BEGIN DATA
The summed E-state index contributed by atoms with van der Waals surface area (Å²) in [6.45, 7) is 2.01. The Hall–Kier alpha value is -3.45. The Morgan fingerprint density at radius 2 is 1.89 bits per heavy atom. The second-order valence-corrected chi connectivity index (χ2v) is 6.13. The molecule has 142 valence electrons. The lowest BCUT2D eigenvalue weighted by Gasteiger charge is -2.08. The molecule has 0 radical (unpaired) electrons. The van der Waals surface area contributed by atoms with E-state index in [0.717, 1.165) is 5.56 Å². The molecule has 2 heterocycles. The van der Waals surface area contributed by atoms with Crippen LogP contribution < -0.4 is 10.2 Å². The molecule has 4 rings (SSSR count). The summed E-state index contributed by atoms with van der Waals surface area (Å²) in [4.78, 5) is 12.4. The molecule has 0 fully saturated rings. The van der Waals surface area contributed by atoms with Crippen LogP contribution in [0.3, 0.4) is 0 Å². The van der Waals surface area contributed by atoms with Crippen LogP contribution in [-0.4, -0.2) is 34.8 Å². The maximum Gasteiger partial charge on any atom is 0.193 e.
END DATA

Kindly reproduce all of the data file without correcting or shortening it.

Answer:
The summed E-state index contributed by atoms with van der Waals surface area (Å²) in [6.45, 7) is 2.01. The Hall–Kier alpha value is -3.45. The Morgan fingerprint density at radius 2 is 1.89 bits per heavy atom. The second-order valence-corrected chi connectivity index (χ2v) is 6.13. The molecule has 142 valence electrons. The lowest BCUT2D eigenvalue weighted by Gasteiger charge is -2.08. The molecule has 0 radical (unpaired) electrons. The van der Waals surface area contributed by atoms with E-state index in [0.717, 1.165) is 5.56 Å². The molecule has 2 heterocycles. The van der Waals surface area contributed by atoms with Crippen LogP contribution < -0.4 is 10.2 Å². The molecule has 4 rings (SSSR count). The summed E-state index contributed by atoms with van der Waals surface area (Å²) in [4.78, 5) is 12.4. The molecule has 0 fully saturated rings. The van der Waals surface area contributed by atoms with Crippen LogP contribution in [0.3, 0.4) is 0 Å². The van der Waals surface area contributed by atoms with Crippen LogP contribution in [-0.4, -0.2) is 34.8 Å². The maximum Gasteiger partial charge on any atom is 0.193 e.